"This is big news globally – a world first," says Johnson.
Stories by Marie Johnson
A politically-designed or influenced centralised database with widespread access is problematic.
2018 is a monumental year regarding human rights; it’s the 70th anniversary of the Universal Declaration of Human Rights, a remarkable document to be read in conjunction with the UN Convention on the Rights of Persons with Disabilities. This year also marks the Convention’s 10th anniversary.
Why do governments and other organisations persist with the outdated notion of websites and portals when the very foundations of the web and computing are changing?
We are not facing cataclysmic failures of our public services, says Marie Johnson.
The second instalment of the ‘ripping point’ series looks at why governments and organisations persist with the outdated notion of websites and portals when the very foundations of the web are changing.
And why “customer-centric” is a silly strategy
CeBIT was held in Sydney this week and for the first time – in the midst of the celebration of technology innovation – there was a specific session focused on what only can be described as an economic emergency – skills.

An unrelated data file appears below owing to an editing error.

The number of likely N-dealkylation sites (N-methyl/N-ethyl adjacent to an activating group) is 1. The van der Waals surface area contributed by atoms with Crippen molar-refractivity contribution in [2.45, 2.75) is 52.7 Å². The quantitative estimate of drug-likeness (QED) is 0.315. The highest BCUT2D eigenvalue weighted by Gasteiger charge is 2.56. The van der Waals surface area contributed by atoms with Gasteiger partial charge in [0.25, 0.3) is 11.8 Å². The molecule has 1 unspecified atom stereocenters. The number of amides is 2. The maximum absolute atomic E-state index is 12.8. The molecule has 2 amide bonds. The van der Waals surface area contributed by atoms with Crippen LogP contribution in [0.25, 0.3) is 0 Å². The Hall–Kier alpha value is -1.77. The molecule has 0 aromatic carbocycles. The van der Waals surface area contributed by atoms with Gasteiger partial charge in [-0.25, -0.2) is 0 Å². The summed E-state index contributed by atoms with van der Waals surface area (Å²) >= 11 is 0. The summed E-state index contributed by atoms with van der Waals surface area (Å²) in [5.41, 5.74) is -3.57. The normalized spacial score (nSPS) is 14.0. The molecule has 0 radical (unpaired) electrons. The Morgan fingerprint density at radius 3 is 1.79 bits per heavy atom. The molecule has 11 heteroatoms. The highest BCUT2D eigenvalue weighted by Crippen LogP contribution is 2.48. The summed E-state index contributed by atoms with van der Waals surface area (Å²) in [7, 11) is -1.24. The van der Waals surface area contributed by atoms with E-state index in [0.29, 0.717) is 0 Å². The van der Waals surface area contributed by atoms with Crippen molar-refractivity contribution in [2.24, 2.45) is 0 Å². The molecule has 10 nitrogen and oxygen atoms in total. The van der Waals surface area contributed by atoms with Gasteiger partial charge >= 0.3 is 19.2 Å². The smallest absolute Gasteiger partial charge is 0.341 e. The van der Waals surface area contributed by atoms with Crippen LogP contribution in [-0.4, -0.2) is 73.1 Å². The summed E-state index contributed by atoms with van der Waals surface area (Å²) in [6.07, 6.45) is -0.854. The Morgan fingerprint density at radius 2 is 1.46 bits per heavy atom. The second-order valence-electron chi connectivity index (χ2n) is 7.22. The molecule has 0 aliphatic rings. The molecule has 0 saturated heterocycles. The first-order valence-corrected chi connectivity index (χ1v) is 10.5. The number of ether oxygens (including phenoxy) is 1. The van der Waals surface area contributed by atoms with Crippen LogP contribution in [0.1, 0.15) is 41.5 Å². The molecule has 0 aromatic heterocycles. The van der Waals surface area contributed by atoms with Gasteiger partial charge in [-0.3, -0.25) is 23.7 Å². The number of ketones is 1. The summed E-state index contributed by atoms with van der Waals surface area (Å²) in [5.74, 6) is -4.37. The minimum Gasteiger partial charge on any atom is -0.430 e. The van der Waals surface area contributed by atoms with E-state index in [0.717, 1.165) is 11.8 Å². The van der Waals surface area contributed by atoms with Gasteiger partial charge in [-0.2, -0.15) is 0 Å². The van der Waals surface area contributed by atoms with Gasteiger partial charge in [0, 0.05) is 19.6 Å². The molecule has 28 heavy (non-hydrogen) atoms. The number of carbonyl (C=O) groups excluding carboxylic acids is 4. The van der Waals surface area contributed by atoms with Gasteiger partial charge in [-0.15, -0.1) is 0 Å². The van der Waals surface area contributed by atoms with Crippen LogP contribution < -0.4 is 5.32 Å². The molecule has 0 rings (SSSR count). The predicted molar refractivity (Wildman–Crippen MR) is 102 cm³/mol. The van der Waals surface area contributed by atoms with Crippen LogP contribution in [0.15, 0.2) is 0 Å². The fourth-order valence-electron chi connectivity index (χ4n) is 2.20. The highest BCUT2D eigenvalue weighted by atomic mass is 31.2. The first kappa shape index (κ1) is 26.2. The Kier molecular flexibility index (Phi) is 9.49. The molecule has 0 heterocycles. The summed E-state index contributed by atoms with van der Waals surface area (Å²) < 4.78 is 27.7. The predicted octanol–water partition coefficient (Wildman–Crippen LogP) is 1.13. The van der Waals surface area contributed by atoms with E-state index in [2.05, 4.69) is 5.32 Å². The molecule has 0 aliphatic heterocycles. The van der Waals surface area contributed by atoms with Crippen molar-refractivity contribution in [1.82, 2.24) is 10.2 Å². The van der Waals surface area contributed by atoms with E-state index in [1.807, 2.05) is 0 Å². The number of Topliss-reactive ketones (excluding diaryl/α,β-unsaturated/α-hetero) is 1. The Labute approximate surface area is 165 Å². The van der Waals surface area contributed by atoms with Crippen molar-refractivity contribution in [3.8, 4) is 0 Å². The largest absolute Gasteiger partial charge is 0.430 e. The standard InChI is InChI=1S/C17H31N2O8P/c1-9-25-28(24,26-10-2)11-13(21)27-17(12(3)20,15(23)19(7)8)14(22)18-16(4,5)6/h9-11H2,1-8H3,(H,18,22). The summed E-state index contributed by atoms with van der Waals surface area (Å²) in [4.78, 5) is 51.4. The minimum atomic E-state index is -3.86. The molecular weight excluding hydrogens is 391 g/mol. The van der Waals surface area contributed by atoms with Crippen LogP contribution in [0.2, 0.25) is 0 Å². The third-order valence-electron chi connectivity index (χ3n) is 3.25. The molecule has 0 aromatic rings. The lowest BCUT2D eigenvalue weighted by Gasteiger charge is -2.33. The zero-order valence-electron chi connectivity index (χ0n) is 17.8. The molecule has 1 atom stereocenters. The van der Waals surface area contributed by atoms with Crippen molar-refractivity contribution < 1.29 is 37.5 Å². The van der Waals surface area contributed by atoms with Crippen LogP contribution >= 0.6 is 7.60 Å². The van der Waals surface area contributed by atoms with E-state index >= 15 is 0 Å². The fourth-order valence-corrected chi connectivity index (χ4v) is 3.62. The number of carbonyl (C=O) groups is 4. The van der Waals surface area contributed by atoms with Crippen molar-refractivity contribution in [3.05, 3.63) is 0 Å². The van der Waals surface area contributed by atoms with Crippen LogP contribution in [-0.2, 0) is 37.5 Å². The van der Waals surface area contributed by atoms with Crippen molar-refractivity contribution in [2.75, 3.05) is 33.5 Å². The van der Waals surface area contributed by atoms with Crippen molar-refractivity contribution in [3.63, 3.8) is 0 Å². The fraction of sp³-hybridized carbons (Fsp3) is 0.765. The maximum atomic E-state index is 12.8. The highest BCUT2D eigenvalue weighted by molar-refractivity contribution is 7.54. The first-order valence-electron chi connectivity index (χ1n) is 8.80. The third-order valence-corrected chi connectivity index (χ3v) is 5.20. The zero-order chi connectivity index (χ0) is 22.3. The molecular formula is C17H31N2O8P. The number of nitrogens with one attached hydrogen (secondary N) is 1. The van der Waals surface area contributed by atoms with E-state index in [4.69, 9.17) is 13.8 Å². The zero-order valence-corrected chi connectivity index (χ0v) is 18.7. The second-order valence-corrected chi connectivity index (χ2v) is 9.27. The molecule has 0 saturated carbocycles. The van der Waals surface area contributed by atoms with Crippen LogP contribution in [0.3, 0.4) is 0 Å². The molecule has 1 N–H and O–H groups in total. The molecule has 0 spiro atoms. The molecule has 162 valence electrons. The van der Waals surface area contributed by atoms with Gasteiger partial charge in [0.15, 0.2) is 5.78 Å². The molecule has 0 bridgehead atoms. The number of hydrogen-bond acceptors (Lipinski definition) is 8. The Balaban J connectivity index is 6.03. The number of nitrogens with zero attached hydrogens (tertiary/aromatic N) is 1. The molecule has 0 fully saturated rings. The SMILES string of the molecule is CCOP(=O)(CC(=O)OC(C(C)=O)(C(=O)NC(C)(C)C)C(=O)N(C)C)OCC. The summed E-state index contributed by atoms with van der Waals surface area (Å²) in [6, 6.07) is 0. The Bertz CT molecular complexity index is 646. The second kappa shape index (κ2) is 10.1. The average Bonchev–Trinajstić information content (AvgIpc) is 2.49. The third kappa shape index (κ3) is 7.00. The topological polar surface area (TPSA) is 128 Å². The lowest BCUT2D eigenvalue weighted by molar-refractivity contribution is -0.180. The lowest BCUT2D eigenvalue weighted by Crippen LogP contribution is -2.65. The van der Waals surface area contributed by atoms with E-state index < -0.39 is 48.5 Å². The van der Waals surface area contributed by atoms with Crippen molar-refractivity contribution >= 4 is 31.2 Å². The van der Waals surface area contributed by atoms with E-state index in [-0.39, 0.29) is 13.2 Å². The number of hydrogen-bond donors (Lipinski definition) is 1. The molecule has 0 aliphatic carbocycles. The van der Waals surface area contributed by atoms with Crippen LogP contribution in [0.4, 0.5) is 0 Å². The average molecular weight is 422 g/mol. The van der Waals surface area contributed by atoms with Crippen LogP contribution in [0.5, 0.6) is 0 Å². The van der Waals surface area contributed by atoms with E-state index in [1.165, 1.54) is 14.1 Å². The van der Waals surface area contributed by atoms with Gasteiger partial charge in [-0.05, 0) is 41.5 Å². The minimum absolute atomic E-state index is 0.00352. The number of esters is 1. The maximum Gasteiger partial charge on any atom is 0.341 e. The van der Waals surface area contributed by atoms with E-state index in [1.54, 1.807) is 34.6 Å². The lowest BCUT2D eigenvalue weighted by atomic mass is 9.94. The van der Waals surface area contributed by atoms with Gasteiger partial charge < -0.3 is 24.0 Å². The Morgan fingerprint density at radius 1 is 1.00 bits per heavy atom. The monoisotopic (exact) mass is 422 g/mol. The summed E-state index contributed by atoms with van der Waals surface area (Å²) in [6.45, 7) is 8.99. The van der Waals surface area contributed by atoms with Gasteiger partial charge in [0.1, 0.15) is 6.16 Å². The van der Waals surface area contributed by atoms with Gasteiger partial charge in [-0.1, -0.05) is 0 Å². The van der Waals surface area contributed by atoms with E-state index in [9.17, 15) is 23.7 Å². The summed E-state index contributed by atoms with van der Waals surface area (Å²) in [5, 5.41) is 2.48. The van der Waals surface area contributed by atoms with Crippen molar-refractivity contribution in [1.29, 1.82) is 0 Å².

Kudos to the government for its open data movement. Government inhales massive amounts of data from every sector of the economy, and the dynamics of this data ingestion are about to significantly expand with the data retention legislation.
Much is being written about the rapidly evolving role of the chief digital officer (CDO). Forums and groups on LinkedIn provide phenomenal insight into the role and the digital disruption across industries and economies.
There are many worrying aspects of the current political debate in Australia on proposals relating to the retention of metadata.
The Australian government’s decision to abolish the CIO role indicates a profound misunderstanding of the impact that the public sector’s use of technology has on the broader economy.